Don’t make multiple changes all at once. Adding disks, replacing memory, or installing additional cards should all be performed separately. If things go wrong a day or two after the changes are made, the process of isolating the change responsible for the error is much easier, than doing a myriad of changes all at once. If only a single change is executed, it’s much easier to track the source of the problem.

    Are you monitoring your logs?

    After a server upgrade is completed, never presume all is well just because the server booted back up without displaying errors. Monitor log files, error reports, backup operations, and other critical events. Leverage Windows’ internal performance reports to ensure all is performing as intended whenever changes or upgrades are completed.

    Did you confirm the OS you are running?

    It’s easy to forget the operating system a server is running. By performing a quick audit of the system to be upgraded, you can confirm the OS is compatible and will be able to use the additional resources being installed.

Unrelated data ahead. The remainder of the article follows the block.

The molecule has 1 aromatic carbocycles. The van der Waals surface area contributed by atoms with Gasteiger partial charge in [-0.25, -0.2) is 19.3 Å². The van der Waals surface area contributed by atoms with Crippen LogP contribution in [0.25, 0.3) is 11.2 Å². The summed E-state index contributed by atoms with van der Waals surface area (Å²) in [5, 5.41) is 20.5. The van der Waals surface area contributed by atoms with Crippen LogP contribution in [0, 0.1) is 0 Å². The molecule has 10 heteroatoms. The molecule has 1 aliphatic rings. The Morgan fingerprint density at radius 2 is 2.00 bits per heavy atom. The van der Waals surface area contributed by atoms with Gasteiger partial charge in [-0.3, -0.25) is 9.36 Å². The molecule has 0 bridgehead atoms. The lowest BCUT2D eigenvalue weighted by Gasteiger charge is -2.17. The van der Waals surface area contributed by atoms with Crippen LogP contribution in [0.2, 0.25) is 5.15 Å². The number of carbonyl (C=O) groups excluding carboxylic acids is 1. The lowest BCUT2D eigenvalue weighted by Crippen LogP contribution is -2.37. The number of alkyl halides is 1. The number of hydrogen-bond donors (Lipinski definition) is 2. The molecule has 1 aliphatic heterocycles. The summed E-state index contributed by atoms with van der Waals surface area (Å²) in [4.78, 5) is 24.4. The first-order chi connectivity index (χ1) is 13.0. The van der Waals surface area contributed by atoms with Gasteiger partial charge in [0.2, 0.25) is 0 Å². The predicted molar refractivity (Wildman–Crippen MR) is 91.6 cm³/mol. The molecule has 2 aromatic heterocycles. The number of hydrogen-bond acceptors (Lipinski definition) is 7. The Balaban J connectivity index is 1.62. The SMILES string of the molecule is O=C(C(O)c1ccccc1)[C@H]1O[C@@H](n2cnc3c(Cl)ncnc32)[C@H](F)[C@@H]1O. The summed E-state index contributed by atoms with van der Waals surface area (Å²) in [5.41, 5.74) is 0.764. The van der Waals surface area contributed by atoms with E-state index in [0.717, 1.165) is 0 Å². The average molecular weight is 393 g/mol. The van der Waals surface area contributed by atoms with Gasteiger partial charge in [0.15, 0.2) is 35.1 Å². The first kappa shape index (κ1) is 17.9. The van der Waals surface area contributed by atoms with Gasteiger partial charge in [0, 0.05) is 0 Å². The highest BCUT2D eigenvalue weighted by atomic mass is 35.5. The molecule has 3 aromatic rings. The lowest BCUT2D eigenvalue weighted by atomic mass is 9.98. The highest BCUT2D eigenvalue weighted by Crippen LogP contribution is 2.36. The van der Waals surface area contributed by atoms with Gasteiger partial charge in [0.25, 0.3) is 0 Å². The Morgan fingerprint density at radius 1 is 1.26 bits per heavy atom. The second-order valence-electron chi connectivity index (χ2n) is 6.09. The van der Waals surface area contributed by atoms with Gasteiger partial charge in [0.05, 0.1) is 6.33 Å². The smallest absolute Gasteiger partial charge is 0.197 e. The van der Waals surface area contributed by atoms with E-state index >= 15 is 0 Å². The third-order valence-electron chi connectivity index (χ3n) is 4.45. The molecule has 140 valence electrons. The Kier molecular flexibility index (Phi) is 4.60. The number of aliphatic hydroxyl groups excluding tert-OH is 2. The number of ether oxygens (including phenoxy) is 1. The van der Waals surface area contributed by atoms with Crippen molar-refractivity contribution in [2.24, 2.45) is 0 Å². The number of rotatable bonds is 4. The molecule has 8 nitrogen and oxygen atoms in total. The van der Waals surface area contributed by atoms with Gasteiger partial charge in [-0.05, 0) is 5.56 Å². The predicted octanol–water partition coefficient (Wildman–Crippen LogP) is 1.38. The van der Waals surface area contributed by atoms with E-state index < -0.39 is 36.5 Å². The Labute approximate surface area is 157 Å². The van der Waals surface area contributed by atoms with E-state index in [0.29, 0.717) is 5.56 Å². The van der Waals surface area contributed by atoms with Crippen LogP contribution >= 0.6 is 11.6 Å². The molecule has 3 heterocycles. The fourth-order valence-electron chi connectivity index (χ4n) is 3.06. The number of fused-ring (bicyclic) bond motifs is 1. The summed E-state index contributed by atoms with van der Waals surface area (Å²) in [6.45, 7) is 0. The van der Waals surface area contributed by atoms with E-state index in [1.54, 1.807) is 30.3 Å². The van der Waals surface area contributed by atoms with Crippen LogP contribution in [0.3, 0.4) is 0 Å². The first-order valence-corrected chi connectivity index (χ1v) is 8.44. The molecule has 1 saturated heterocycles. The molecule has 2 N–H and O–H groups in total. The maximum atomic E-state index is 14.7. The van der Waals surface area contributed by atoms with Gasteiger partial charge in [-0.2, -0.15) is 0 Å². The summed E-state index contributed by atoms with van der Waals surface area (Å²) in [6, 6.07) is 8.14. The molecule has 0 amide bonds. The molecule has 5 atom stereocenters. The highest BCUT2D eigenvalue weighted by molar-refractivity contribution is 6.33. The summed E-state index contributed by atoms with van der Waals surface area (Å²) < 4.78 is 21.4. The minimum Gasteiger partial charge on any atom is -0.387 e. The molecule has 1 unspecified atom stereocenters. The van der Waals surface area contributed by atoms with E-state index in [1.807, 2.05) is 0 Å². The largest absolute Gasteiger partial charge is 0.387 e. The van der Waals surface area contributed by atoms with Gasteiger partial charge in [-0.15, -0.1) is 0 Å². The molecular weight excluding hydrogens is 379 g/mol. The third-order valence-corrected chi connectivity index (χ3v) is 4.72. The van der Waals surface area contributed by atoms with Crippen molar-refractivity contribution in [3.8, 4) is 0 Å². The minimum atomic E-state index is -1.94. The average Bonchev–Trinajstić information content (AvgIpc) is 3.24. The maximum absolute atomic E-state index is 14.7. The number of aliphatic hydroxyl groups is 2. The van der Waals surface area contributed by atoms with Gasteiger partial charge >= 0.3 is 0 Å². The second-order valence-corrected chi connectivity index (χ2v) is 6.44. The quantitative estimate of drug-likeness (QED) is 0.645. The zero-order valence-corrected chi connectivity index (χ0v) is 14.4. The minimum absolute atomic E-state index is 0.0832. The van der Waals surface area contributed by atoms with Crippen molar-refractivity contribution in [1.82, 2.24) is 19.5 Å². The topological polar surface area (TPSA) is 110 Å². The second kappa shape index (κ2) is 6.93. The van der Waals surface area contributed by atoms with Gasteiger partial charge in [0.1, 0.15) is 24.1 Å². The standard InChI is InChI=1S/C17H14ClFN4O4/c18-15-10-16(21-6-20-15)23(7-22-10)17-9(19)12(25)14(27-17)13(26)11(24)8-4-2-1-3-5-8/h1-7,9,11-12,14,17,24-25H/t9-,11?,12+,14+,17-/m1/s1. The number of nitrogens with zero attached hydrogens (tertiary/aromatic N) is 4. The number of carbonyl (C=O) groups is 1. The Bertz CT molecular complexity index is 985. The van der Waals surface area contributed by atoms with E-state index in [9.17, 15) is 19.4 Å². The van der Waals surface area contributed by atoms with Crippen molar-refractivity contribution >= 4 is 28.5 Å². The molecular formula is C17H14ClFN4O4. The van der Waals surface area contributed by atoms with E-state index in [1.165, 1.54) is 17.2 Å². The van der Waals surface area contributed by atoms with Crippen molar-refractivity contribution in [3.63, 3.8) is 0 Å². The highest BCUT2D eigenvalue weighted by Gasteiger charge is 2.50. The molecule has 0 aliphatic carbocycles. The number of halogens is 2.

Does the chassis support the upgrade?

    Server hardware can be notoriously inconsistent. Manufacturers often change model numbers and product designs. Whenever installing additional resources, you should read the manufacturer’s technical specifications before purchasing the upgrades.

    Did you double check that it will work?

    Whenever upgrading new server hardware, don’t automatically think the new hardware will plug-and-play well with the server’s operating system. Since the upgrade is being completed on a server, confirm the component is listed on the OS vendor’s hardware compatibility list. It doesn’t hurt to check the server manufacturer’s forums either.